As mentioned, BSE was first recognized in the United Kingdom and it is only there that a large-scale epidemic has occurred (Burton, 1996). By the end of 1990 well over 20,000 cases of BSE had been has been confirmed in England, Scotland, and Wales (Filders, 1990). The deadly epidemic started simultaneously in several parts of the country and cases have been distributed over a wide area ever since (Cowell, 1996).
Besides the United Kingdom, cases of BSE have occurred in the Republic of Ireland. Some of these cases were associated with the importation of live animals, meat, and bone meal from the United Kingdom (Cherfas, 1990).
Two cases of BSE have also occurred in cattle from the country of Oman. These animals were thought to be part of a consignment of fourteen pregnant heifers imported from England in 1985. Various cases have also been confirmed in Europe, Switzerland, and France (Patel, 1996).
The economic consequences of BSE in the United Kingdom have been considerable. At the beginning, the only losses due to BSE were those directly associated with the death or slaughter of BSE infected animals (Cowell, 1996). In August 1988, a slaughter policy with part compensation was introduced to help lessen the burden on individual farmers. As the number of BSE cases increased , and more farmers were experiencing a second case, full compensation was introduced in February 1990 (Moore, 1996). In 1989 alone over 8,000 suspected and confirmed cases of BSE were slaughtered. The compensation costs for the year were well over 2.8 million pounds and the slaughter costs amounted to 1.6 million pounds (Cockburn, 1996).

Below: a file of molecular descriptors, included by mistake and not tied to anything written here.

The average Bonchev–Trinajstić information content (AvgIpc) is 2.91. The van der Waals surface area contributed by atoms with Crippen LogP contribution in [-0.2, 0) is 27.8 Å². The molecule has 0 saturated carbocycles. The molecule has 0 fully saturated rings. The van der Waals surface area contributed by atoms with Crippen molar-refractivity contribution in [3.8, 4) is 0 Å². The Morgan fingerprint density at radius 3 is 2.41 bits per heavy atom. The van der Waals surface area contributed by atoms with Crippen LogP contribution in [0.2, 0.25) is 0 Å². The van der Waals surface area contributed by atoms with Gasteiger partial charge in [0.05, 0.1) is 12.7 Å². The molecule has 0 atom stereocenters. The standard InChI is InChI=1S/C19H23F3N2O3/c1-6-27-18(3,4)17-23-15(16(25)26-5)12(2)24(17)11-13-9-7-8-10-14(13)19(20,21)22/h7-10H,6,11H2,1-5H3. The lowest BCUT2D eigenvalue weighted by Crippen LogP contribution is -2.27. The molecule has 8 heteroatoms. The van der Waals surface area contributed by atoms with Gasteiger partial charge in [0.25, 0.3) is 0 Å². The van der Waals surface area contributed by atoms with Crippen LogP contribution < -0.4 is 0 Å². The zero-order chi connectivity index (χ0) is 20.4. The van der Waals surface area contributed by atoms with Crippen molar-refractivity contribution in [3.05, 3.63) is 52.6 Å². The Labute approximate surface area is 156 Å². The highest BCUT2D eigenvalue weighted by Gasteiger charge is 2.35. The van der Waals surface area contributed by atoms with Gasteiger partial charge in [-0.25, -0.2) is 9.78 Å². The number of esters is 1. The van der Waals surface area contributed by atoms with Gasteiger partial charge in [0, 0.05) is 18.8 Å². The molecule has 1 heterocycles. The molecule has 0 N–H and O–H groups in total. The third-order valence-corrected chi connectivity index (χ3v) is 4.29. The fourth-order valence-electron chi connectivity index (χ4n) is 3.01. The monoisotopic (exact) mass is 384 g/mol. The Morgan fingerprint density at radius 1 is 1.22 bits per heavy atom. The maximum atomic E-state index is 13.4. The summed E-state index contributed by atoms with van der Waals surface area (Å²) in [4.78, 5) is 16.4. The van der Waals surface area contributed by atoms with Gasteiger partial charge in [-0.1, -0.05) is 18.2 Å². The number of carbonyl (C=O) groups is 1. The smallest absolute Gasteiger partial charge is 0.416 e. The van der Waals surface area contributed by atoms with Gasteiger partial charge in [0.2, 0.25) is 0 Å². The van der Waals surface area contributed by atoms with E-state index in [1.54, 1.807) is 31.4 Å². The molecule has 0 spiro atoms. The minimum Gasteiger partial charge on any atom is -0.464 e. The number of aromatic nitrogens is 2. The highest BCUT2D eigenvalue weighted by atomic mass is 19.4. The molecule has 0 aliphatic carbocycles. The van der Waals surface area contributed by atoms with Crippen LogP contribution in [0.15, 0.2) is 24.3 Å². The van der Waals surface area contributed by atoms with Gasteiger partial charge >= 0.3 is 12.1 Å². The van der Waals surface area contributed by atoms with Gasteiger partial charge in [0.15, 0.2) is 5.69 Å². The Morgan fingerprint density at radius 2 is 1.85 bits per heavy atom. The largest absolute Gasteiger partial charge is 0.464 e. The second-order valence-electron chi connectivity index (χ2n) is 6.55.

Once studies had identified meat and bone meal as the vehicle of infection, the United Kingdom Government banned the feeding of all ruminant-derived protein to ruminants (Glausiusz, 1996). This had an immediate impact on the cattle industry in terms of reduced exports and domestic sales of meat and bone meal (Hager, 1996). In 1990, the Commission of the European Communities banned the importation, from the United Kingdom, of all live cattle born before July 1988. Panic throughout the world caused many countries to entirely ban the importation of all live cattle from the United Kingdom. Some even went as far as to ban the importation of milk and milk products (Hunter, 1993).
BSE has also had economic consequences in the human food industries. In the winter of 1989/1990, the United Kingdom Government banned the use for human food of certain specified bovine meats which contained suspicious amounts of BSE (Cockburn, 1996). This ban was introduced as a precautionary measure to help ensure the risks to public health from BSE were kept to a minimum.
Most of the information concerning BSE has come from extensive studies of the scrapie agent. The agent is small enough to pass through bacteriological filters, thus demonstrating that it is virus-like or subviral in size (Kimberlin, 1993). Unfortunately, the agent has other properties which are atypical of viruses. The first contradiction is that infectivity is highly resistant to many physicochemical treatments, such as heat, and exposure to ionizing or ultra violet radiation (Swanson, 1990). Second, the disease does not induce an immune response from the host (Stadthalle, 1993). These two controversies along with the long incubation period explain why the scrapie group of agents have long been known as the "unconventional slow virus" (Westgarth, 1994).